That also means no Outdoor Kitchens between Canada and France, which is an unusually long stretch to go vacant. Disney probably found that the lack of energy I mentioned earlier drives sales down. By clustering Kitchens together, you have the opportunity to create four or five little pockets of intoxication and reckless spending around World Showcase. It’s potentially good news for those that find the crowds and drunkenness of Food and Wine annoying – they are largely absent from the Festival. Or at least no worse than if the Kitchens weren’t there.
Anyway, let’s take a look at what’s available.
Pineapple Promenade returns in the same location, taking over the usual Promenade Refreshments (it’s Desserts and Champagne during Food/Wine) space.
The Pineapple Dog replaces last year’s Sweet Potato Cinnamon Waffle. Dole Whips with a splash of alcohol are up a whopping $2.25 each or 34.6%. The non-alcoholic Desert Violet Lemonade returns for 25 cents more money, the Berry Tea Cocktail moves over here from Buttercup Cottage for $2.25 more than last year, and the sparkling wine and pineapple cider are new additions.
We’re starting off on a high note with the $4 Pineapple Dog – Spicy Hot Dog with Pineapple Chutney and Sriracha Mayo, which was one of the more unique and flavorful dishes at the Festival.
The hot dog itself was nice and spicy, kicked up a level by the sriracha mayo, and then tempered by the sweetness of the pineapple chutney. Value wise, this one is above average, despite being only four or five bites.
This is what I wrote about the Dole Whips last year:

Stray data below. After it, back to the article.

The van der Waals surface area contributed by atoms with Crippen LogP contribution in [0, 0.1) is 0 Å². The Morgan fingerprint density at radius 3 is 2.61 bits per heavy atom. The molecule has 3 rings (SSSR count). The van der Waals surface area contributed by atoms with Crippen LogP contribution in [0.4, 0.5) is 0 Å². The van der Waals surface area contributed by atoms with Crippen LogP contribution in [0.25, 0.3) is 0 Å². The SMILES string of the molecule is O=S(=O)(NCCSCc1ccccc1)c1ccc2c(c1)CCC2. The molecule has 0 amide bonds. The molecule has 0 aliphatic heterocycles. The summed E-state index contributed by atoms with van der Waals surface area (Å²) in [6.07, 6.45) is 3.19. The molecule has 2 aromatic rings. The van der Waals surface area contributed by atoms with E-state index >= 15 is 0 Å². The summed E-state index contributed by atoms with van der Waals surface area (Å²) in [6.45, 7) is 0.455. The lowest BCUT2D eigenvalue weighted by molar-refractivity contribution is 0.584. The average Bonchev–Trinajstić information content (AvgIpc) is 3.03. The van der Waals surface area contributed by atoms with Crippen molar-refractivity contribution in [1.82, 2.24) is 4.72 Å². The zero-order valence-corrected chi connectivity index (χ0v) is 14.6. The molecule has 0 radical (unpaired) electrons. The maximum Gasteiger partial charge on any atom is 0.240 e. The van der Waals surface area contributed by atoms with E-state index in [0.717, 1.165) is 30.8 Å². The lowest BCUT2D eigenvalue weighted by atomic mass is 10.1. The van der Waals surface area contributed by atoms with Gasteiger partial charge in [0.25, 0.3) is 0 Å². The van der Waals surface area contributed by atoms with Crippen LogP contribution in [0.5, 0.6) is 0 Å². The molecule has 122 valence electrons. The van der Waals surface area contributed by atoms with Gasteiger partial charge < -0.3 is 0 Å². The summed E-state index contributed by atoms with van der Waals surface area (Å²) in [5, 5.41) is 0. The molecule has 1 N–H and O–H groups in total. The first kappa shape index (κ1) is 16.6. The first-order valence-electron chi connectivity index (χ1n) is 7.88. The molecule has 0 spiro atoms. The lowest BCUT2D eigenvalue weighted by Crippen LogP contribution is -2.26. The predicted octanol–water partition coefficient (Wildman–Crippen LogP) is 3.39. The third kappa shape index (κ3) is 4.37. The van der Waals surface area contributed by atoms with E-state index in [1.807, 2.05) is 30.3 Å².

Watching people’s unhappy reactions as they’re served their miniature $6.50 Dole Whip is worth the price of admission alone. I wish I could show you this guy’s face in good conscience. Imagine utter disgust.
Now that the price is up more than two bucks, it seems impossible to justify the meagerest of splashes of rum over a reconstituted-from-powder non-dairy treat. But they’re here…
The $3 Frozen Desert Violet Lemonade is an excellent non-alcoholic slushie. It is perhaps too sweet for its own good, but it’s a good choice for the kids.
The $9.75 Berry Tea Cocktail — Twinings Cold Brewed Mixed Berry Tea with Florida Cane Vodka and Plant City Strawberry, Flavored with Raspberry and Açaí Syrup was a waste of time and money. There was virtually no alcohol in it and it’s a teensy weensy cup. SKIP.
The $6.25 Sparkling Pineapple Wine from Florida Orange Groves Winery in St. Petersburg, Florida arrives in Disney’s favorite plastic flute. It’s a Festival exclusive and even with what is probably a very low ABV, the alcohol is present at the beginning of each sip with a fruity finish. It’s hard to recommend at this price point, but it’s a bit different if you’re in the market. And realistically, the values aren’t going to get any better as we continue forward.